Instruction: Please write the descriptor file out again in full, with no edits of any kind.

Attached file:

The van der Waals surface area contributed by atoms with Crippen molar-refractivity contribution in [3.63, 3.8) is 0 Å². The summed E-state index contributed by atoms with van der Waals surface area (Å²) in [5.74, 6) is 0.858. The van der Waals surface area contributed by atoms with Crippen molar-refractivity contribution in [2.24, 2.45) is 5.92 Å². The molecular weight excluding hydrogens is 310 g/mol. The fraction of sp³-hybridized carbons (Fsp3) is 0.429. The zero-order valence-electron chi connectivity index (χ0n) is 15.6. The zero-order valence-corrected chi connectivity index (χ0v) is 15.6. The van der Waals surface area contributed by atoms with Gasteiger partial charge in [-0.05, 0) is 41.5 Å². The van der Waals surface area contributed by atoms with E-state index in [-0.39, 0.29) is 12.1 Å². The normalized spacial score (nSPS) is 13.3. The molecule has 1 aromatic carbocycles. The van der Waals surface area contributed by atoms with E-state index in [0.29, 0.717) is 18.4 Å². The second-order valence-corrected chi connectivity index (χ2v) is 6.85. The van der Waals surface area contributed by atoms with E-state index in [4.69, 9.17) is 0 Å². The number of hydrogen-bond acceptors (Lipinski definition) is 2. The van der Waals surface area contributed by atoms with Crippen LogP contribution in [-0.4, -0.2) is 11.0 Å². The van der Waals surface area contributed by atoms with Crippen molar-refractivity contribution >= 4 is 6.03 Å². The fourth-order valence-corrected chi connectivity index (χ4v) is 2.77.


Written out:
The van der Waals surface area contributed by atoms with Crippen molar-refractivity contribution in [3.63, 3.8) is 0 Å². The summed E-state index contributed by atoms with van der Waals surface area (Å²) in [5.74, 6) is 0.858. The van der Waals surface area contributed by atoms with Crippen molar-refractivity contribution in [2.24, 2.45) is 5.92 Å². The molecular weight excluding hydrogens is 310 g/mol. The fraction of sp³-hybridized carbons (Fsp3) is 0.429. The zero-order valence-electron chi connectivity index (χ0n) is 15.6. The zero-order valence-corrected chi connectivity index (χ0v) is 15.6. The van der Waals surface area contributed by atoms with Gasteiger partial charge in [-0.05, 0) is 41.5 Å². The van der Waals surface area contributed by atoms with E-state index in [-0.39, 0.29) is 12.1 Å². The normalized spacial score (nSPS) is 13.3. The molecule has 1 aromatic carbocycles. The van der Waals surface area contributed by atoms with E-state index in [0.29, 0.717) is 18.4 Å². The second-order valence-corrected chi connectivity index (χ2v) is 6.85. The van der Waals surface area contributed by atoms with E-state index in [4.69, 9.17) is 0 Å². The number of hydrogen-bond acceptors (Lipinski definition) is 2. The van der Waals surface area contributed by atoms with Crippen LogP contribution in [-0.4, -0.2) is 11.0 Å². The van der Waals surface area contributed by atoms with Crippen molar-refractivity contribution >= 4 is 6.03 Å². The fourth-order valence-corrected chi connectivity index (χ4v) is 2.77.